Why Are There So Few Women in Hungarian Politics?

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The lack of support in their parties and the time shortage caused by family obligations – these are the main reasons that keep women out of parliament, according to the new representative research done by Integrity Lab.

Only 10% of Hungarian members of parliament are women. This has been basically the case since the change of regime, despite the fact that the participation of women in politics is on the rise all around Europe and the world. And while complete gender equality in political representation is still not feasible in most countries, Hungary is usually at the end of all equality ratings. The previous research done by Integrity Lab measured the attitudes of Hungarian society towards female politicians in general. The results showed that four out of five Hungarians oppose the statement that women are not competent enough to be politicians, and that left-liberal voters have a generally more progressive attitude regarding the topic. This time the question was what voters think are the reasons for so few women in the Hungarian politics.

The lack of support in parties and the time shortage caused by family obligations were the most commonly quoted reasons (both by 36%), and both regard to the direct environment of women – be it personal or professional. 30% of respondents mentioned as the possible reason the fact that most of the citizens would not vote for female candidates and 29% noticed that the expectations for women are higher. Every fifth respondent thought girls are educated to neglect politics. Reasons concerning the individual competency of women were chosen by less respondents.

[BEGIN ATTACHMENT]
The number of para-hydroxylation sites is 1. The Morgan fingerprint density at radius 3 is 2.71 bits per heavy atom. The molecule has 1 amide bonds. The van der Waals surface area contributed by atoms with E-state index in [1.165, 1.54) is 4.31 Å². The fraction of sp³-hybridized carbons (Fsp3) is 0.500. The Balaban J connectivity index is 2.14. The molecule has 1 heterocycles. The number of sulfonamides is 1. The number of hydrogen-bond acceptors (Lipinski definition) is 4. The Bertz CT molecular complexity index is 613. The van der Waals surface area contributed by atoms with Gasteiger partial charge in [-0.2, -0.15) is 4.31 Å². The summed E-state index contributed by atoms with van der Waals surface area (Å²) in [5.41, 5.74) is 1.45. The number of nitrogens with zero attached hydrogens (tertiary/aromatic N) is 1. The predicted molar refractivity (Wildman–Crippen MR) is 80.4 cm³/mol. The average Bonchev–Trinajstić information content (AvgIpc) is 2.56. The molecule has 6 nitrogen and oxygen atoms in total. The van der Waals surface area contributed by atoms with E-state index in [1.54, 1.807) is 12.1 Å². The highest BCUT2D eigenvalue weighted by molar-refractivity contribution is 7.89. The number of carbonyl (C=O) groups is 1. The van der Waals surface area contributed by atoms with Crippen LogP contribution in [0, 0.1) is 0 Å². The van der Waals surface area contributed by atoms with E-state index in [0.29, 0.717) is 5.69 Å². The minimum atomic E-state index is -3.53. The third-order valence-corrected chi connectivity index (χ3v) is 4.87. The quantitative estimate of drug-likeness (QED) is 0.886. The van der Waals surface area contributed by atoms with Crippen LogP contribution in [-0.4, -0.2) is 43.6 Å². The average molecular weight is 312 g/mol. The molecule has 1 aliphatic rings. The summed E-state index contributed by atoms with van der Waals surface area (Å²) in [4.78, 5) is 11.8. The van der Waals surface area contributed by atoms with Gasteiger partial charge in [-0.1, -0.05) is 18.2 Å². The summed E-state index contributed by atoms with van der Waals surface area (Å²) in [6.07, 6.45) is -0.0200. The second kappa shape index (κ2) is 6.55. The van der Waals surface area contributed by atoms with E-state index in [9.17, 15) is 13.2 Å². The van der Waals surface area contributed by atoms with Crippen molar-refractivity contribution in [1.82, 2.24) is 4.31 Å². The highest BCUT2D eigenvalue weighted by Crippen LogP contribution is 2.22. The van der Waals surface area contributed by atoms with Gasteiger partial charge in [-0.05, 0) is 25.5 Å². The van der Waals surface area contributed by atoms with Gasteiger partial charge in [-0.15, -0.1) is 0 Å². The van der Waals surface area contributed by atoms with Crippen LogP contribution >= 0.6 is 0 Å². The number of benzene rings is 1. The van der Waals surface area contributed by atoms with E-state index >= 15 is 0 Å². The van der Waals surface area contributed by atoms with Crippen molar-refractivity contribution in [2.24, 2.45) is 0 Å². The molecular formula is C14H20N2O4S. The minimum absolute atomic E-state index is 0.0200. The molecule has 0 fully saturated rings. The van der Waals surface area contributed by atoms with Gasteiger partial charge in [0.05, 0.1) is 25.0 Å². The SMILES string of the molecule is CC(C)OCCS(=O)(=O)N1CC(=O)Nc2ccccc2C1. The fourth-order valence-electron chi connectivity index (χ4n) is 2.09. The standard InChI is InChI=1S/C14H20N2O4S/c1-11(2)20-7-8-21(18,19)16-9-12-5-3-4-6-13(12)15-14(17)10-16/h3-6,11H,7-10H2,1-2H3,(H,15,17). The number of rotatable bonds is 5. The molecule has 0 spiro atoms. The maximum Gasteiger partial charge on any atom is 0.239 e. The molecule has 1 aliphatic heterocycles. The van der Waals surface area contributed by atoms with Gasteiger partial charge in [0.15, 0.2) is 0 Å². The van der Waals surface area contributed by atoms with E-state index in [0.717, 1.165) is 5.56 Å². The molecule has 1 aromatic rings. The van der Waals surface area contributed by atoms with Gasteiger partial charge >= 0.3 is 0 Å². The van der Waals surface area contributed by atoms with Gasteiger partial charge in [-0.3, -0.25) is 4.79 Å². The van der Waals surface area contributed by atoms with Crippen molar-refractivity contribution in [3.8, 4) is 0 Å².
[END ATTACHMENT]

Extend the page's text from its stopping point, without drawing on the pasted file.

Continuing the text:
Why, in your opinion, are there so few women in parliament? (up to two answers)

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Women Mention Family, Men Blame Party Politics

The biggest difference in the attitudes of all respondents was visible gender-wise: 4 out of 10 women mentioned the time shortage caused by obligations at home, whereas 4 out of 10 men mentioned the missing support from political parties. The answer regarding the higher expectations towards women shows the biggest gender difference: more than one-third of women identified it as the main reason for the lack of women in politics (but only one-fifth of all men). Based on these answers, we may come to a conclusion that women consider family-related and social aspects the most important factors, while men pointed out the political reasons. And while there was a relatively high rate of people not answering this question at all (14%), men were significantly less likely to answer: 17 % omitted the question, compared to 10% of women.

Why, in your opinion, are there no more women in the parliament? (up to two answers)

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It’s Not What Viktor Orbán Thinks

There is no difference between the number of men and women who think that women are not tough enough for politics – it is 1 out of 7 people in both gender groups. This result might be of a special importance in the light of Prime Minister Viktor Orbán’s opinion, who explained the lack of women in his government and the frontlines of politics (last year in a leaked recording) by stating that “women cannot handle the style of Hungarian politics”. As it turns out, the Hungarian society does not necessarily agree with him.

The youth, however, must have been brought up and educated in a different manner, since most graduates say that “Hungarians are just like that”. Only 15% of the youngest generation claimed that girls are educated to neglect politics while 28% of the people above 65 years old habe a similar opinion. On the one hand, it might be so because youngsters are already brought up in an environment with weaker traditional gender stereotypes. Moreover, older generations might have a more conscious way of thinking of specific decisions in their life and their connection to traditional roles and stereotypes.

One of the most interesting results is the high rate of people with higher education stating that the reason for such a small number of female Hungarian politicians is the fact that Hungarians would simply not vote for female candidates.

Roland Reiner
Reka Csaba
Integrity Lab